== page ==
The writers who leap to mind are Octavia Butler and James Patrick Kelly. Butler wrote from an unabashedly female perspective, and there was nothing girly about it. In fact, when I started reading her, I don't think I'd seen anything darker. I'm fascinated by the way she played with identity and with the lengths that a human being will go to to survive in a nightmare scenario. Jim Kelly, on the other hand, showed me how a writer could be gritty and cool while writing about the worst of humanity. When I was a student at Viable Paradise, he critiqued my story "Dazz," which is about a junkie who's sold her legs to pay for drugs and totters around on cheap mechanical replacements. He gave me a great piece of advice on it that I've taken to heart for all my stories: leave the vomit in. He was concerned that other critiquers would be too grossed out by the piece and ask me to tone it down, and he wanted me to know up front to ignore that. So you can blame the nastier bits of my writing career on him.
Is storytelling mostly entertainment, or does it serve other functions? Do you have particular goals other than telling a good story?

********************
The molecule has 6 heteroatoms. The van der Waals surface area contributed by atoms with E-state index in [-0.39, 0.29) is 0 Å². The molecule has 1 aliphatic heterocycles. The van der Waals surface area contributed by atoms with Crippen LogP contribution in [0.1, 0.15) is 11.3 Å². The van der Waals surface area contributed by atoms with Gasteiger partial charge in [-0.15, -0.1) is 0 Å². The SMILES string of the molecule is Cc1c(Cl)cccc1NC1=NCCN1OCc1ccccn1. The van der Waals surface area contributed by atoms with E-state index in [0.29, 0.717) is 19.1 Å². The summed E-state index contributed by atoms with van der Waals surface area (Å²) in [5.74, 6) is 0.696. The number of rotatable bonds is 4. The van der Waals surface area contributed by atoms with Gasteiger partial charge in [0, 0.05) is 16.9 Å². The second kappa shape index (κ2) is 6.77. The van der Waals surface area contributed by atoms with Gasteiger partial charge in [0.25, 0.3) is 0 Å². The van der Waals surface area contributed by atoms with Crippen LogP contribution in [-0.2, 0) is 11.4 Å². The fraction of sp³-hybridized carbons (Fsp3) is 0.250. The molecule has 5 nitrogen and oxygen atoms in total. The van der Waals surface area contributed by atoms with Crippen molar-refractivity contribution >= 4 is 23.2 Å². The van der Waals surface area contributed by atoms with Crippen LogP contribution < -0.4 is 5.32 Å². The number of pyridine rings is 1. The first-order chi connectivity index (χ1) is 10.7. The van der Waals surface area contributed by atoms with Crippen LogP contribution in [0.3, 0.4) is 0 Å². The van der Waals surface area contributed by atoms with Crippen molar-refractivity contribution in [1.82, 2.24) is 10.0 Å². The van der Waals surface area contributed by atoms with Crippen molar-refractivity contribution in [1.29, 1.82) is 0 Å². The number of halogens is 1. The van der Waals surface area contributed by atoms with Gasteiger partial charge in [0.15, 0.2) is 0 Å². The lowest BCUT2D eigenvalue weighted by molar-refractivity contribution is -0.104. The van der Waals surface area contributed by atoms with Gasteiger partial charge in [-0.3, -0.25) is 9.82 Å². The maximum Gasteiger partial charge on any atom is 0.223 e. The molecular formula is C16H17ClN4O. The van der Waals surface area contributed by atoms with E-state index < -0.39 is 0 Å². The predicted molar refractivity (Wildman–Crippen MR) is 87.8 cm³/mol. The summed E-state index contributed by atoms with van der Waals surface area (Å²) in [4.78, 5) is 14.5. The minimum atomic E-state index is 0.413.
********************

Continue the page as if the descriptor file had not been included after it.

My main goal is entertainment, but if I can toss in characters that reflect a reality that most people don't see (or don't want to see), then that's a bonus. The world is far more interesting than people realize.
Any other goals you've set for yourself, professionally or personally?
I haven't been writing a lot lately, and I'm trying to get back on the wagon. I started working on a novel, but it stalled out, so I'm walking away for a bit and trying to get out a short story or two before turning back to it. I need to fall in love with my protagonists, and I need to get them into more trouble. Hopefully, beating up on a couple of short story protags will help.
Some writers write fast and claim not to rewrite much. Do you do this, or painstakingly revise? When you send the book off to the publisher, are you happy with it, or just tired of it?